It was a great idea, but its flawed execution can’t help being a black eye for the Patrick administration. The idea was to do for appliances what the cash-for-clunkers program did for cars. Massachusetts had over $6 million to give out in rebates for energy-inefficient washers, refrigerators, dishwashers and freezers. The rebates ranged from $50 to $250, depending on the appliance. Count me in! Too bad the state wasn’t up to the task.
My clothes washer needed replacing. I dutifully followed all the state’s instructions. I went to my appliance store, and decided which model suited our needs. Got the number. Went on Masssave.com to verify that the washing machine was eligible for a $175 rebate. That’s no small change.
The next step is where it became trouble. The process required people to go online to register, but not before 10 AM on April 22, Earth Day. I was then to take the rebate confirmation number to my appliance store, buy the washing machine, and by June have sent in the proof of purchase and delivery, along with verification that the old washing machine had been removed. A phone number provided was an alternative to the online registration.
Media reports had warned there’d be a rush this morning. I set my kitchen timer, and the countdown began. At 9:59:59 I went online. The message was Access is denied. You do not have permission to view this directory or page using the credentials that you supplied. I tried again and again. Same message.
I started dialing the number. Again and again and again. Busy, busy, busy. Every once in a while there would be no busy signal, and I’d think I was about to get through, but the line had just gone dead. I was simultaneously trying to work the web site, also to no avail.
Thirty-five minutes later, I did what any logical journalist would do; I emailed Secretary of Energy and Environmental Affairs Ian Bowles, charged with overseeing the program to alert him to the melt-down. More dialing, more busy signals, more online rejection. Followed up with a telephone call to Ian Bowles' office; he was out. Told his secretary their operation had crashed if, in fact, it was ever up. She indicated they were working on the problems.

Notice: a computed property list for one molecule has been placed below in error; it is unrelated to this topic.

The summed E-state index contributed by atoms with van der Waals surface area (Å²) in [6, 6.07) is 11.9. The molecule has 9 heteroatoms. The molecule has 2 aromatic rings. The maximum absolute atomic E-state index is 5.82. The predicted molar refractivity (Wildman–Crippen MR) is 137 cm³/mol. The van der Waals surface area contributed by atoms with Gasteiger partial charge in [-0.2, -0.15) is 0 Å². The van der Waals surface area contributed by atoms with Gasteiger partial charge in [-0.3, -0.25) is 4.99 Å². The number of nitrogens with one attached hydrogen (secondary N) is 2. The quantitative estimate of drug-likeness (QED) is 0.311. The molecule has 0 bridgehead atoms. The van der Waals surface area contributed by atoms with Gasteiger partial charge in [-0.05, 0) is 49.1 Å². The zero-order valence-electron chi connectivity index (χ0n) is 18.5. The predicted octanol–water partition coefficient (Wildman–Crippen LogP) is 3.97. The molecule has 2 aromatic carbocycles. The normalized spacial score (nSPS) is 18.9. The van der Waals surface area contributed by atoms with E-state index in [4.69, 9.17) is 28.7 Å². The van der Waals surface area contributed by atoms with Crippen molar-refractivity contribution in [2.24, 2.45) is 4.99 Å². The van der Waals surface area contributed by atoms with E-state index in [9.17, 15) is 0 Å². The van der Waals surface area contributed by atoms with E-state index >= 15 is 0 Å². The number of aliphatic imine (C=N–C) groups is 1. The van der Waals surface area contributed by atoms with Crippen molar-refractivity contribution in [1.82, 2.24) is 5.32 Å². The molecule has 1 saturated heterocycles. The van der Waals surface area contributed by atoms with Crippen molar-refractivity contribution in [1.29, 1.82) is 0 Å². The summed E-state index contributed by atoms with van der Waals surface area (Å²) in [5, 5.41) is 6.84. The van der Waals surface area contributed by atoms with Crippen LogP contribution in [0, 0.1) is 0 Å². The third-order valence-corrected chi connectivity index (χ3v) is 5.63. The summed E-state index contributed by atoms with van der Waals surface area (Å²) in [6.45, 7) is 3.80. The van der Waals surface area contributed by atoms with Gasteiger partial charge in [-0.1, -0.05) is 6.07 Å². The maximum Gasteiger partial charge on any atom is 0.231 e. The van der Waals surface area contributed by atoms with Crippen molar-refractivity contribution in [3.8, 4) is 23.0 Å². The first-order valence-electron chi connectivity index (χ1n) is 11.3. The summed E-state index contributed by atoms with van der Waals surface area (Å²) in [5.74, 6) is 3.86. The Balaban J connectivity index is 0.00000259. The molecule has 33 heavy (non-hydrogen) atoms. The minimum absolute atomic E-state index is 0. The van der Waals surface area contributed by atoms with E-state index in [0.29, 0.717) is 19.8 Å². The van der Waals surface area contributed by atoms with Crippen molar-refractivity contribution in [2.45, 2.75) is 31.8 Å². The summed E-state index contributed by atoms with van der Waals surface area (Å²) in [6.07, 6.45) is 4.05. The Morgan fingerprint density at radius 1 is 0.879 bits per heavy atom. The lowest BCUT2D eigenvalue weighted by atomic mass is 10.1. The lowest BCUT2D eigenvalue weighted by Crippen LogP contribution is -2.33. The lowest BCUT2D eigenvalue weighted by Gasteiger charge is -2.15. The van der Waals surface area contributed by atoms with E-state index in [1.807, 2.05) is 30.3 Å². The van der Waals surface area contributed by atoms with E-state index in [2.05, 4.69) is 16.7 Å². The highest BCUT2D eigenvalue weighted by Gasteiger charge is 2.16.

One hour later, the web site message had changed (been upgraded?) to “service unavailable.” Now at least it wasn’t a question of my lack of permission or credentials. That barely made me feel better. An hour and a half, the message was “The resource you are looking for might have been removed, had its name changed, or is temporarily unavailable.”
Boston.com quoted Energy Department spokeswoman Lisa Capone. "Our phone lines are jammed from the call volume. The web site is down. We are advising people to keep trying -- the problem will be resolved -- and thanking them for their patience in the meantime." Small consolation.
An hour and ¾ into the process, I learned from boston.com that the Department of Energy Website was advising people to try downloading the form at https://www.maswap1.com. Again, the discouraging messaging that "Service is unavailable."
Just about two hours into the drill, using the new URL, I hit pay-dirt. The non-advertised website notes that, of the nearly $6 million allocated to the program, only $1.5 million remained. All I wanted was $175 of it. Within minutes of finally getting the form, the Boston Globe reported, the rebate pool was drained.
With rebates approved on a first-come, first-served basis, some people inevitably would come up empty-handed, but if operated as advertised it would at least have been fair. The messed up process clearly tilted the playing field against those who went on the site in a timely way, but couldn’t spend the hours it took to download the form and confirmation number. This wasn’t fair and doubtless gave many thwarted individuals yet another reason to be cynical about state government.
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